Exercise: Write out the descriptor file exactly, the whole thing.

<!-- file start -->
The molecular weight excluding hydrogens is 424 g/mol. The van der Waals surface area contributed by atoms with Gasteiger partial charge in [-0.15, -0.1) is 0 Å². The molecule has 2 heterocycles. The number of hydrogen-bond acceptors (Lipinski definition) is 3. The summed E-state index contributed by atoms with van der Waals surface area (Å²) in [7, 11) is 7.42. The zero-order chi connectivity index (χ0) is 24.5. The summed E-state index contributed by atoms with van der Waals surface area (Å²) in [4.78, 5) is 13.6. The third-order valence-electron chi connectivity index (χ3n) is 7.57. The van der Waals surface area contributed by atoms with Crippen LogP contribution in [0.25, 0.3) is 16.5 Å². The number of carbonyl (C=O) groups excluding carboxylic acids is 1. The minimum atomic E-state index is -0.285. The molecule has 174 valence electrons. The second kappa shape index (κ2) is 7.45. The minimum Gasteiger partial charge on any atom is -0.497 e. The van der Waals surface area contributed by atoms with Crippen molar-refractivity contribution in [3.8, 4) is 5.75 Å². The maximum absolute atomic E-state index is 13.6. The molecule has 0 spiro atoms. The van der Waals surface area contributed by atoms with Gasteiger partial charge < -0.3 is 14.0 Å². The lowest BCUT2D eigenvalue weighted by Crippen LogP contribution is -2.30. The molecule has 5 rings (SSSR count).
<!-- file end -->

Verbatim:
The molecular weight excluding hydrogens is 424 g/mol. The van der Waals surface area contributed by atoms with Gasteiger partial charge in [-0.15, -0.1) is 0 Å². The molecule has 2 heterocycles. The number of hydrogen-bond acceptors (Lipinski definition) is 3. The summed E-state index contributed by atoms with van der Waals surface area (Å²) in [7, 11) is 7.42. The zero-order chi connectivity index (χ0) is 24.5. The summed E-state index contributed by atoms with van der Waals surface area (Å²) in [4.78, 5) is 13.6. The third-order valence-electron chi connectivity index (χ3n) is 7.57. The van der Waals surface area contributed by atoms with Crippen LogP contribution in [0.25, 0.3) is 16.5 Å². The number of carbonyl (C=O) groups excluding carboxylic acids is 1. The minimum atomic E-state index is -0.285. The molecule has 174 valence electrons. The second kappa shape index (κ2) is 7.45. The minimum Gasteiger partial charge on any atom is -0.497 e. The van der Waals surface area contributed by atoms with Crippen molar-refractivity contribution in [3.8, 4) is 5.75 Å². The maximum absolute atomic E-state index is 13.6. The molecule has 0 spiro atoms. The van der Waals surface area contributed by atoms with Gasteiger partial charge < -0.3 is 14.0 Å². The lowest BCUT2D eigenvalue weighted by Crippen LogP contribution is -2.30. The molecule has 5 rings (SSSR count).